Did Google’s conference succeed? It launched dozens of products and services in its 205-minute keynote, but did the world understand them? I saw some of the smartest journalists in technology struggling to handle the information density. But what’s the alternative? Break it up across multiple days, or even multiple conferences? Google’s breadth presents it with a challenge unique among the tech giants.
Apple? Its launches center around a discrete set of devices. That’s why WWDC works. There might be one radically new product, but then just a set of iterations on what we already know. The screen is bigger, the tablet is thinner, the software gets a new sheen. And since Apple is all about hardware you need to touch to believe, it has to do it all in-person. Journalists and pundits can easily digest the news and offer their insights to the world.
Facebook? It prefers the rolling thunder approach that works because it’s mostly a software company. Releasing things when they’re ready rather than waiting months for an event embodies its “move fast and break things” ideal. It reaches out to journalists almost daily about new updates. When it has something big, it throws a laser-focused, dedicated event like it did this year for content-specific news feeds, Graph Search, and Home. Even when it threw its last f8 developer conference 20 months ago, it kept it tight to just Timeline and Open Graph. The media could wrap its head around the social network’s plans.
Those conferences serve their purposes because they align with the identities of producers. Some see Microsoft’s events as a fragmented mess as they too embody their producer. Microsost has Build for Windows and developers, TechEd for enterprise, a partner conference, a management summit, and a whole event for SharePoint. By splitting them all up, it never feels like there’s one day where Microsoft rules the world.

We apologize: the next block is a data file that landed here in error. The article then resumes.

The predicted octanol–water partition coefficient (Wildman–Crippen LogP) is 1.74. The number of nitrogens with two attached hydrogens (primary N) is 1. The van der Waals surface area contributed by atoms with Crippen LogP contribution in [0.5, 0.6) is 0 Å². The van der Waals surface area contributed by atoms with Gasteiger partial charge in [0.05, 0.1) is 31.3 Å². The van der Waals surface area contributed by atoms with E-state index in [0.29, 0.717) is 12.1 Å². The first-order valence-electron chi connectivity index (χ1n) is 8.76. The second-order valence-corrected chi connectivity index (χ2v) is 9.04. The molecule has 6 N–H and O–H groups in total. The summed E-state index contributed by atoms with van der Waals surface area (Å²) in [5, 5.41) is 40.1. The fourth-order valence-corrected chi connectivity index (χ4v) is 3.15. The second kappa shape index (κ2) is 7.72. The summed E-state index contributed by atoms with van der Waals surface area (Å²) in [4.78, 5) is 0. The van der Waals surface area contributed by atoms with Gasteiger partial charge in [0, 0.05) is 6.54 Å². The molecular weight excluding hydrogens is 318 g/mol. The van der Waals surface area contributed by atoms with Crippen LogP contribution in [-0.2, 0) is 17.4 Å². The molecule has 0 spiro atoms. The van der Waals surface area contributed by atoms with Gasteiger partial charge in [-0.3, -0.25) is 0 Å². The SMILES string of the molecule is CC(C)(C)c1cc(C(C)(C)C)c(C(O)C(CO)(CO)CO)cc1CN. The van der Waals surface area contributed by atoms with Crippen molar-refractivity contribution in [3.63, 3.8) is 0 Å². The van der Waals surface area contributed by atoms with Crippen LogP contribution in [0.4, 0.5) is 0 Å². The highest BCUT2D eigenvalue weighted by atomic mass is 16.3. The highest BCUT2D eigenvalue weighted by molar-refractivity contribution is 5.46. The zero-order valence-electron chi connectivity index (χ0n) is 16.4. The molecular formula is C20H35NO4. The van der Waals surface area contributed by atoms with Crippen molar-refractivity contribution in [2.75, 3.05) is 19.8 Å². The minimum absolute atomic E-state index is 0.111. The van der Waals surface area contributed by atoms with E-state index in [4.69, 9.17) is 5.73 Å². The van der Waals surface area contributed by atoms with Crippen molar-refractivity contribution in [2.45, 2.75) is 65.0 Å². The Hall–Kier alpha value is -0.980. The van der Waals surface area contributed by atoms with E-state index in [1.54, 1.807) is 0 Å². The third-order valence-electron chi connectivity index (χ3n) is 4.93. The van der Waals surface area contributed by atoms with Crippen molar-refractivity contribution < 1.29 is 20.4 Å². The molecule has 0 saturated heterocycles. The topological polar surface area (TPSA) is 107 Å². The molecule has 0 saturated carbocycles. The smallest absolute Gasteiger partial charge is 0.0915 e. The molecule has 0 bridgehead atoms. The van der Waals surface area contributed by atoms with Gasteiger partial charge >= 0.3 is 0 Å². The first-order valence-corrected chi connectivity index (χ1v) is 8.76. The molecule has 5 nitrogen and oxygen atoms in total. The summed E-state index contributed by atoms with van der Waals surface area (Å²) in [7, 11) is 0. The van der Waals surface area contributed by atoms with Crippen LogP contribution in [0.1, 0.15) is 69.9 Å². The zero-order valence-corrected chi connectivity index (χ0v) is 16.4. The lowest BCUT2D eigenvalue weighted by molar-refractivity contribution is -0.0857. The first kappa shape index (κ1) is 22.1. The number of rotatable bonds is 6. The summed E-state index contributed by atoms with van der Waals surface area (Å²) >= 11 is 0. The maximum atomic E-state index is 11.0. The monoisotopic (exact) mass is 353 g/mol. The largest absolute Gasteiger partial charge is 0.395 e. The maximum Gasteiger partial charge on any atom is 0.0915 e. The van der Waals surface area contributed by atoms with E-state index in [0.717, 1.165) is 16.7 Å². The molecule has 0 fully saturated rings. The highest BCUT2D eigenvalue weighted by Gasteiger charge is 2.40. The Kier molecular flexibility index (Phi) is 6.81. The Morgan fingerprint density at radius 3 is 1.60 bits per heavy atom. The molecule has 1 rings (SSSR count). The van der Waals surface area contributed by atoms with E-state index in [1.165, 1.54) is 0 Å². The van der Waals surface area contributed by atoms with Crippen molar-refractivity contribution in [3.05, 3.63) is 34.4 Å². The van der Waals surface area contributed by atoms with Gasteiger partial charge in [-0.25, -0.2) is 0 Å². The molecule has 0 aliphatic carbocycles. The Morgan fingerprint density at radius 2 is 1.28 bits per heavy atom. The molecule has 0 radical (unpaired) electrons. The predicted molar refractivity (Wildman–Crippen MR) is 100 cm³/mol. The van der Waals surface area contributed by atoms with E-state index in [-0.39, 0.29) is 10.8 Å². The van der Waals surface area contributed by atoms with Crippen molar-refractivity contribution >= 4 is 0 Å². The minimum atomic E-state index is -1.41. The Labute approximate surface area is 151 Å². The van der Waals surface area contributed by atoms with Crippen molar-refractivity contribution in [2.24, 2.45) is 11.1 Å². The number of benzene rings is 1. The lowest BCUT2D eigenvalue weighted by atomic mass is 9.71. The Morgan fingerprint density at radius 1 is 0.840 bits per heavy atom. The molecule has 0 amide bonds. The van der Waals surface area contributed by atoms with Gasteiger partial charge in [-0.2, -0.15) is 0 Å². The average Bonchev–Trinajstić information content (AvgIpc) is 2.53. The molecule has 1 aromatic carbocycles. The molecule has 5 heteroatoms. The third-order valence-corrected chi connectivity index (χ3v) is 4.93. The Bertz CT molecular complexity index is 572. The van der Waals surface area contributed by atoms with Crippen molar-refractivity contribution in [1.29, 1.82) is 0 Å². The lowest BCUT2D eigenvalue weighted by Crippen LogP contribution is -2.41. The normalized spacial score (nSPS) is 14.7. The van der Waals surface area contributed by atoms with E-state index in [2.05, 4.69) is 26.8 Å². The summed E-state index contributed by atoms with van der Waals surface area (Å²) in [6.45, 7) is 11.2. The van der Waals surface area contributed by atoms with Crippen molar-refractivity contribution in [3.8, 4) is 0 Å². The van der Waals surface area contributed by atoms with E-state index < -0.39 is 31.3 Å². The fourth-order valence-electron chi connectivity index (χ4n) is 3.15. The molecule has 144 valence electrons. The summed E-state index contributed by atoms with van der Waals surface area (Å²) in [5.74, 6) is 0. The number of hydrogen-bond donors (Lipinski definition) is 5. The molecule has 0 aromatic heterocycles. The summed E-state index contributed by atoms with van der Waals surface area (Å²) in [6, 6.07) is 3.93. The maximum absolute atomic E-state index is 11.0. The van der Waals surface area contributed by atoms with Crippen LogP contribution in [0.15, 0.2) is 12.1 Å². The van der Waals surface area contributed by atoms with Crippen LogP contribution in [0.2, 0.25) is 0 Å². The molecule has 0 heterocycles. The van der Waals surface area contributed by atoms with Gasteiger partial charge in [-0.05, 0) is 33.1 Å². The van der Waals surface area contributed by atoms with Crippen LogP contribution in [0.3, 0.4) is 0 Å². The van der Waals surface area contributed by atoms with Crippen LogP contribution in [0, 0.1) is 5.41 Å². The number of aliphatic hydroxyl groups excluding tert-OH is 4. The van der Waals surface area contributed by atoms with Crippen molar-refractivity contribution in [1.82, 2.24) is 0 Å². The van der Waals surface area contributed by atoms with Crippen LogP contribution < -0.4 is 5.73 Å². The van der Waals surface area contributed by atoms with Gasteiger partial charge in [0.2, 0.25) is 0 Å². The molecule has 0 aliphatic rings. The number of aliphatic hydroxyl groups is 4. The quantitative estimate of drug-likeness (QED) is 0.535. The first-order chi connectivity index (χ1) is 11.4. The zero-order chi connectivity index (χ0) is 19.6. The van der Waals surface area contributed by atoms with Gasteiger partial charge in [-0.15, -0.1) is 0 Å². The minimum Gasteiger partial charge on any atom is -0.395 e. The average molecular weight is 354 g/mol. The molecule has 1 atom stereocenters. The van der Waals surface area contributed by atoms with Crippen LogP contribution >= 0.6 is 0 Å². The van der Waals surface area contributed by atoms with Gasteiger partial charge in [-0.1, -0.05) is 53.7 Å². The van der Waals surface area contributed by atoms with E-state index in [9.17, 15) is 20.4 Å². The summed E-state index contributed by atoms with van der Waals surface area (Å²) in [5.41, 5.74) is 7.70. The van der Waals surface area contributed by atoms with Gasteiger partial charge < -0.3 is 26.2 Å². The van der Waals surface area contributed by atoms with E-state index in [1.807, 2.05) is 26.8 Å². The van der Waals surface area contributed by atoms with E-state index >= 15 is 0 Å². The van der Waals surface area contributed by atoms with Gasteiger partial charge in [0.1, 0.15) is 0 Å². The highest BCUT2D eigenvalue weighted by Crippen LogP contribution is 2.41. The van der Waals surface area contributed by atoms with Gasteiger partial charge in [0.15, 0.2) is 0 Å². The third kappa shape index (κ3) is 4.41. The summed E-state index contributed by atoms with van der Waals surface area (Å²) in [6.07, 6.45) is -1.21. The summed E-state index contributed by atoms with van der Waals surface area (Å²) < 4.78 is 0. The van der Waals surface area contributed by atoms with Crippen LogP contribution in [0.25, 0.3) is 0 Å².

But Google has its own identity and it’s causing I/O growing pains. The conference certainly captures the spotlight. The problem is that Google’s vast ambitions have left I/O bursting at the seams. This year’s mega-keynote tried to combine search, maps, Google+, YouTube, Google Now, Google Play, music, games, Chrome, Android, and a new phone. And that was just the consumer facing stuff! Then there were a huge set of developer announcements like a native client for C++, location APIs, game services APIs, cloud messaging for notifications, and a suite of mobile app building tools called Android Studio.
Did you watch the keynote? If so, did you remember all these things? Did you have time to read insightful analysis about them? Did journalists even have the bandwidth to write intelligently about it all? It could take a while to unpack everything from I/O. I know I have at least five stories I want to write. And inevitably things will fall through the cracks as a new week will bring new news from elsewhere.
And it’s only going to get more intense. Google employees I’ve talked to say Larry Page is really pushing his 10X innovation mantra and speedier product cycles. They explain that Google could have saved some stuff for another conference later this year, but by then it’ll already have whole slew of new things ready to show off. Plus, developers and futurists might not be willing to come from around the world for two events a year.
The single, 3+ hour keynote with no intermission did symbolized Google’s big theme of unification. Google wants to show it isn’t just a grab bag of different products. They all piggy-back on each other. Android ties mobile together. Google+ ties people together no matter what other Google products they’re using.
But I/O may be too dense and rich. Like a chunk of chocolate fudge, it overwhelms the senses and leaves you struggling to chew up Google’s vision. It was so mind-boggling it put Wired’s Mat Honan into a psychedelic trance.
The three days of developer sessions that followed the keynote were a success, in that they helped developers develop. But perhaps splitting the keynote into two bite-size sessions would make it all easier to swallow. One consumer keynote (Search, Maps, Google+, Hangouts, Music, phone) and one developer keynote (Android, Chrome, APIs, developer tools). They could be split across two days. Alternatively, it could be one keynote with announcements sorted into these two categories with an intermission in the middle. Either would go a long way to making I/O more comprehensible.
But for now, sticking with a single, epic conference may be the best route for Google to create momentum, convey unification, bring its community together, and impress the globe. Google is determined to innovate faster and deliver the future. The duty falls on us to keep up.
Article courtesy of TechCrunch